Here’s the thing you have to keep in mind when you’re dealing with science: it’s not about the answers.
Yes, answers are a by-product of the process. But science is all about asking the questions. That’s how you get results, after all, by asking questions and gathering data.
So when Wipro, a global internet technology company with 13,000 employees in the United States, wanted to find a way to make an impact on STEM – science, technology, engineering, and math – education in this country, the question they asked was, “How can we do this most effectively?”
Wipro got its answer from Arthur Eisenkraft of the University of Massachusetts-Boston. A professor of physics and distinguished professor of science education, Eisenkraft is also the director of the school’s Center of Science and Math in Context, or COSMIC.
Wipro’s work in education is driven by the belief that education is a key enabler of social change and a better society. Good education according to them, is that which enables the growth and development of the child in multiple dimensions, so that he or she is able to fulfill and expand her potential, and also to become an active, contributing and concerned citizen of the world.
Being an IT company, they wanted to do something in science and recognized they don’t have the expertise to do that...So they turned to the University of Massachusetts-Boston and said, ‘What ideas do you have for improving science we might be able to get behind?’ We proposed a number of ideas and the one we focused and collaborated on made sure to meet the needs of STEM education as well as Wipro’s interest in a fellowship program.Arthur Eisenkraft, University of Massachusetts-Boston
What came out of it was the Wipro Science Education Program, which today serves five school districts in each of three states: Massachusetts, New Jersey, and New York. Each district sends four teachers – a mix of high school, middle school, and elementary teachers – who will not only put in 125 hours of work over the next two years learning how best to teach STEM subjects to their students, but will also learn how to share those skills with colleagues back in their districts.
The fact that teachers from a mix of grade levels take part in the program is important, Eisenkraft noted, because they’re often not aware of just how different the teaching of science is outside of their own students’ grade level, and just how much their work impacts each other.
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“The high school teachers are always overwhelmed by what’s going on in first and second grade, and had no idea that kids were never held accountable for that knowledge,” Eisenkraft said. “And the elementary teachers look at the high school teachers and say, ‘I see how our work feeds into your work, as well.’”
During the two-year program, each Wipro fellow comes up with their own plan to support professional development in their district and support district initiatives in science education. Each year culminates in a two-day conference where all 60 fellows from all three states meet to discuss STEM education, build a bigger network, and find more ways to collaborate and extend what they’ve learned.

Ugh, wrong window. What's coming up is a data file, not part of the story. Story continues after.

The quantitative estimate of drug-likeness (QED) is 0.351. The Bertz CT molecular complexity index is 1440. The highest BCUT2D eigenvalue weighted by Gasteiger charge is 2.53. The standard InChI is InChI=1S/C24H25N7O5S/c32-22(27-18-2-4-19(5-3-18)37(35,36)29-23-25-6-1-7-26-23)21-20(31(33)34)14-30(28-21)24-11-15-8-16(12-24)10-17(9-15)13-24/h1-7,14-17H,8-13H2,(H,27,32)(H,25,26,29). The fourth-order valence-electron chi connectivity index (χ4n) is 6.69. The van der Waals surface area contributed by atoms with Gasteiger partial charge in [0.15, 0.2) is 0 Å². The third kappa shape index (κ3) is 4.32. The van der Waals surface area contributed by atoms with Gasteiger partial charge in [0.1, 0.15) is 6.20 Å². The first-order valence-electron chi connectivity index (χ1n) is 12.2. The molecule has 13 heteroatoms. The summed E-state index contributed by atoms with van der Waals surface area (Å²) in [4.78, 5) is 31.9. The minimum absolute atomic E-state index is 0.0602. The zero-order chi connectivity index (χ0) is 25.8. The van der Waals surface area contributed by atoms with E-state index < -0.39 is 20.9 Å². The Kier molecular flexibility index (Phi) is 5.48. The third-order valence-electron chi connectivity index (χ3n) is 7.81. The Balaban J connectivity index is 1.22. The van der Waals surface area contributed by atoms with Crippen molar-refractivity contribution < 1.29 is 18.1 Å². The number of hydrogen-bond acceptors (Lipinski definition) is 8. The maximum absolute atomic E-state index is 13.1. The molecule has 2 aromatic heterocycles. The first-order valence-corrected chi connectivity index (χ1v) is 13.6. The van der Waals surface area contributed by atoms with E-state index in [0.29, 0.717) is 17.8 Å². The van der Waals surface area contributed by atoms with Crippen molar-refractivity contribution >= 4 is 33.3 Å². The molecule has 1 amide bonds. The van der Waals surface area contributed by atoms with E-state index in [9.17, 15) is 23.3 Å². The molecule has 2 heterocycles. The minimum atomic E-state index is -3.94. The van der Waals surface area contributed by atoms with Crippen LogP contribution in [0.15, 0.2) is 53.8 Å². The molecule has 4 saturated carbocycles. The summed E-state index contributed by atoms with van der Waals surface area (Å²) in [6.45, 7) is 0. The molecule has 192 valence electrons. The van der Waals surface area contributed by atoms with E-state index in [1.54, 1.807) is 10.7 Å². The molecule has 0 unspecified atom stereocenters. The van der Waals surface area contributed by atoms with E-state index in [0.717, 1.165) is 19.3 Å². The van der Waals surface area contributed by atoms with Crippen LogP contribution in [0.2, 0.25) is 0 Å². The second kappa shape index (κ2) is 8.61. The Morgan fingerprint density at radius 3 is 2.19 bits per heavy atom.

The three participating universities – UMass-Boston, Montclair State University in New Jersey, and Mercy College in New York – also host the science education coordinators from their state’s districts for regular meetings to cover challenges and opportunities they all share. Those 15 state coordinators also collaborate several times a year.
For Eisenkraft, this kind of investment in education is a “no-brainer” for companies like Wipro, since they could easily spend as much or more money putting their logo on the side of an Indy 500 car. He understands that, in partnerships like this, it is incumbent upon institutions like UMass-Boston to make sure they deliver the best bang for the supporting corporation’s buck.
“Academia has to be an area with good ideas and measured successes so companies can feel their money is being spent wisely,” he said.
But at the same time, if a company goes into education investment with the mindset that it’s somehow like that logo-splashed race car, they won’t see the most return out of their own efforts, too. Which is why from the start of the fellowship program, Wipro has shared the idea with other companies and encouraged them to adopt similar programs wherever they have a presence in the United States.
Eisenkraft says Wipro deserves lot of credit for having that approach. The STEM fellowships are “a program that can change science education,” he said, and the comparative investment is small considering the return will influence multiple school districts that serve the areas around their headquarters and other campuses.
“To me, as an academic, someone who’s life has been trying to improve the science education of students, it’s a no-brainer,” he said. “Support science education, the future of these kids. So when I see an organization and industry making the right choice, I feel great about America.”